Over the past few months, I’ve started but never completed my post on the fear I was working to overcome in my riding habit. This February I fell off in a competition, and while the actual fall wasn’t super painful, it was the catalyst to months of torment when I faced going back on cross-country. Within a few weeks, I fell off a training horse, was bucked off a young horse that cracked my helmet, (both of which unrelated to cross-coountry) but instilling the dangers of this habit, and then on the news a peer competing at the same level was not so lucky as I was. She didn’t come back from the startbox.
I’ve never been a “fearful” rider. I won’t ride the same horses that I use to, and I definitely deal with anxiety before and during competition, but in no form have I been “scared” of the fences, at least until this Spring. After those scary weeks, I was filled with visions of “rotational falls,” the image of a horse catching it’s leg over a fence, and myself and my horse falling, every time I approached a solid obstacle.
It’s scary, not just to be scared, but to face the reality that I’ve had these dreams for years and years to compete at the top level of the sport, but here I am, scared to do it! It was frustrating, just to mentally feel like I was taking 10 steps back, not because of a lame horse or physical roadblock, but because I had nightmares of not returning when I left the startbox.
After my first fall, I called one of my mentors and coaches to assess what was going on and booked as many lessons as I could with my home coach.(In-between quarantine) I downloaded the book, “Chop Wood, Carry Water,” to try and figure out how to surpass my mental barriers, and I moved my horse back down a level so that I could safely navigate some more courses and hopefully renew my confidence. Quarantine, definitely placed a halt to the competitions but it did give me more time to book as many lessons as I could afford.
I took my horse up to Virginia to work with one of my coaches again, and decided I would strictly jump with my home coach rather than jump school alone. Every time the barn went cross-country or my horse jumped a fence, I had my coach with me and got my horse out to every schooling opportunity. I don’t want to be a rider who relies on her trainer for each move, but I’m a huge fan of surrounding yourself with the most experienced people.
After another run at the level below in Virginia, I ran my horse back up at the intermediate level. When we, (my horse and I, still under my coach’s supervision) schooled the week before, I still had those few nightmarish thoughts, BUT I was given a plan. All the lessons before and consistent insight gave my x,y,z steps on how to position myself and my horse. When I ran out of the start box the next week, those tools which were now just at the top of my box, were right there. Rather than second guessing, I had a plan, and after completing fence after fences out of stride, and well, the fears slipped away, and the fun and enjoyment of the course came back.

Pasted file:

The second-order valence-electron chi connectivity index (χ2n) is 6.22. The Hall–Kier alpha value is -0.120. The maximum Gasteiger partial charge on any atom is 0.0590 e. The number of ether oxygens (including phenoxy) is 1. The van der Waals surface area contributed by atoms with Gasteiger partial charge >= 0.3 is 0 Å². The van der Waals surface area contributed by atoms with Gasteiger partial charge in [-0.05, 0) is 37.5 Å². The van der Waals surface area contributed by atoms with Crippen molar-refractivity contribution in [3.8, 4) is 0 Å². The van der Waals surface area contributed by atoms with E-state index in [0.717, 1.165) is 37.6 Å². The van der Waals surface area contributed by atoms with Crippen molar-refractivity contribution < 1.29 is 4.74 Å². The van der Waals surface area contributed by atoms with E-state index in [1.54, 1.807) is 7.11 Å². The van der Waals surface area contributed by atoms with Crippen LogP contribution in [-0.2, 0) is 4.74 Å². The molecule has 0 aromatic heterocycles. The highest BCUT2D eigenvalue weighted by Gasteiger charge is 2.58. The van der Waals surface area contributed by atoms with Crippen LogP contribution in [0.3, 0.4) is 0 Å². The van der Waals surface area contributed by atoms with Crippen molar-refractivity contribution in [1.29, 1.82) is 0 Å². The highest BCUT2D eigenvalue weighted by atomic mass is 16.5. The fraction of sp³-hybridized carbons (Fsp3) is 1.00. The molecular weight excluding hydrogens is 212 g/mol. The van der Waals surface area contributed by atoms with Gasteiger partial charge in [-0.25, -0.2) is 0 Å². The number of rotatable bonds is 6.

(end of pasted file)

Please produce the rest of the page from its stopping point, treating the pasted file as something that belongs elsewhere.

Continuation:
A few weeks later, we ran again, this time, from the startbox, the tools were there again and the enjoyment as soon as the volunteer said go. (Still anxious, but not fearful. Still working on that)
It’s such a wave of relief to feel like I’ve stifled those fears again, and am walking courses excited to see big and complex questions. I feel better in my ability and in my horse.
That being said, my wallet is empty. I’m going to venmo my coach next week after our jump lesson tomorrow.
I think, as a rider, especially one paying their own way, it’s so tempting to bypass working on the monotonous exercises and booking those pricey training sessions, because you’re just so eager to show. When you’re scrimping for just one show every few weeks or months that the 45-minute lesson over cavalettis or gymnastics isn’t your highest priority. Unfortunately for me, my luck took a turn for the worst when after strategically spreading out those lessons , I got out on course unprepared. My luck only held out enough, that I was able to walk home with my horse. But, I had to take a few steps backwards.
This sport is dangerous, and your partner can make their own decisions. But, surrounding myself with the very best trainers, consistently training, and gaining all of those tools sets you up for success so you’re not guessing the right distance or balance that massive table that doesn’t fall down.